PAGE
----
Other senses spoken for: Cognitive Systems’ novel security system works without conventional cameras and motion detectors. Its “advanced” analytics can differentiate between the auras of known residents and unwanted intruders, it’s claimed.
Your tossing and turning at night should wake up Sleep Number’s new 360 “intuitive bed.” This brainiac mattress will adjust the firm factor to your position, shaped for left side/right side occupants, to relieve discomfort and whisk you back to dreamland.
Then there’s the French-spawned Fenotek video doorbell/butler. Answering to the model name Hi), this cute thing uses face recognition to unlock the door, switch on lights and trigger the subject’s favorite music. Or if it senses a threatening stranger at the door, it will alert you by phone and sound a loud alarm to drive the big, bad wolf away.
Parental assistance: It’s 8 p.m. and too quiet. Are your kids doing their homework or something distracting, like texting? If you upgrade to Comcast’s new “Digital Home” solution, you’ll know without leaving your easy chair.
Launching midyear at no extra cost for internet customers with a Comcast Wi-Fi Gateway device, the system will let subscribers use a mobile app, a computer or X1 box-equipped TV to “see” which connected devices each child is using and for how long — be it smartphone, tablet, game, Roku box or whatever.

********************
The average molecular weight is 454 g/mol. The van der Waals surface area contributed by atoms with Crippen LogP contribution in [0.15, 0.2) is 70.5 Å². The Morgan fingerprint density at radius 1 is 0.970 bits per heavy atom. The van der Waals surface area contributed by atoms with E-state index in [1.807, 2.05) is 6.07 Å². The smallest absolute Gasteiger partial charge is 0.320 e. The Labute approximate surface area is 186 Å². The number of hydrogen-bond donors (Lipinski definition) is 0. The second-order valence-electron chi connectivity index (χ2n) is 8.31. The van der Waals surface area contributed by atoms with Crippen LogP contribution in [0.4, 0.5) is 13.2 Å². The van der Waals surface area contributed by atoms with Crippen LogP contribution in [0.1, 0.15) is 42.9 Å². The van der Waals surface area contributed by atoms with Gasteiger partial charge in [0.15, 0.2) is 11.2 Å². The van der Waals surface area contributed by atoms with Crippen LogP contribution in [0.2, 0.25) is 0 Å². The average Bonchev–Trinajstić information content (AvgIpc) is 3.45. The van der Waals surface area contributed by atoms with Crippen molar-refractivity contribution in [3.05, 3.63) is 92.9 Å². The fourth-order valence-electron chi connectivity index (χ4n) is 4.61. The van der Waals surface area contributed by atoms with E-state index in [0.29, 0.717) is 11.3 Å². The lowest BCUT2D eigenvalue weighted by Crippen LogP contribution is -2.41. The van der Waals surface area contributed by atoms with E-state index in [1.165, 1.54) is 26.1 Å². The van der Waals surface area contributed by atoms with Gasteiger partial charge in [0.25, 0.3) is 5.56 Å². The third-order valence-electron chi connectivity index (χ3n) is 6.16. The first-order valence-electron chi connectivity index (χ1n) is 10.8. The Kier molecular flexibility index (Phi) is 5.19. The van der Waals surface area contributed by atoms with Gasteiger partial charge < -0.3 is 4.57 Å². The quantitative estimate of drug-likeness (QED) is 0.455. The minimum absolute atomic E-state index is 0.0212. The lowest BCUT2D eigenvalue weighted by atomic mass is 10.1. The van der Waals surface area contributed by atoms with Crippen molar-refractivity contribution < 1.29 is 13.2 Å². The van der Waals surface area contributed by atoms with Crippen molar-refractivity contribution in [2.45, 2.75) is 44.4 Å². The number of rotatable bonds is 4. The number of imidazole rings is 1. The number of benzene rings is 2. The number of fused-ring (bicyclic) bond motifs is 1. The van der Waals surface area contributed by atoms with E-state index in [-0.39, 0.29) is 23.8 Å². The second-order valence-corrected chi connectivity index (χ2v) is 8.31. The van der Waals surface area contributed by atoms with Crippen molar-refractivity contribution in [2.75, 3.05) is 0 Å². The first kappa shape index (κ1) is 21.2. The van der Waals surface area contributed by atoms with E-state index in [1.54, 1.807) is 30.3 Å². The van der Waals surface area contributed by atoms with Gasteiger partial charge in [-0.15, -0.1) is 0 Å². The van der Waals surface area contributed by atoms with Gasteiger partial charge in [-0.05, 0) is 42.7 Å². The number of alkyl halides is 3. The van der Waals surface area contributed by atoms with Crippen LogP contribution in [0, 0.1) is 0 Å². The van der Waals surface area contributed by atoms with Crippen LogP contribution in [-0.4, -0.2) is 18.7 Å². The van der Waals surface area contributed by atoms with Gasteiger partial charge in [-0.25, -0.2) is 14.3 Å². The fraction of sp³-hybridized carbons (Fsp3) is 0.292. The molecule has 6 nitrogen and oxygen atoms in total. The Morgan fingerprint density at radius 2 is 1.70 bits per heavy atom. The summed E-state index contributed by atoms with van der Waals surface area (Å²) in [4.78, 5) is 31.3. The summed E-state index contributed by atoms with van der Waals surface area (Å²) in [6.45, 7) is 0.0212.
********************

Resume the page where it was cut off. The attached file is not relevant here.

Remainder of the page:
A nonconfrontational scheduling system automates rules and schedules — say, disabling Wi-Fi to specific phones during dinner and after 11 p.m. on school nights.
Some of this snoop dogging can also be summoned by voice command with an X1 remote. And the spyware will work with both the current Xfinity Wireless Gateway and a new Advanced Gateway, which Comcast claims is the world’s most robust — delivering up to nine gigabits per second over Wi-Fi throughout large homes with a new wireless repeater system that’s a CES 2017 trend story (“Wi-Fi Mesh networking”) unto itself.
Your new best friends: Some may freak out at the surge of self-driving cars — made possible with new tools such as 360-degree cameras and laser-radar (“LiDAR”), in-car health monitoring sensors, and new 5G mobile communications, so car computers can signal each other when there’s trouble ahead.
Some of that intense neural processing power is also coming to personal and domestic robots.
Service robots are already assuming daily chores (mowing the lawn, vacuuming floors), and working as robotic pets and pals that cuddle, joke, and answer questions. Robots are also venturing into child care and serving the booming senior population, with nurse-needy, robot-lovin’ Japan in the lead.
Smarter creatures in the R2D2 vein are poking up their antennas at the new CES Robotics Marketplace — like the carebot Cutii getting ready for test marketing this year and the Alexa voice-activated Yumi. LG is showing off a whole family of robots, vacuuming floors and giving travel directions.
In the next few years, robots will soar. ABI Research predicts that consumer robotics, which generated $3.8 billion and 34 million products in 2015, will grow to $19 billion and more than 170 million devices by 2025.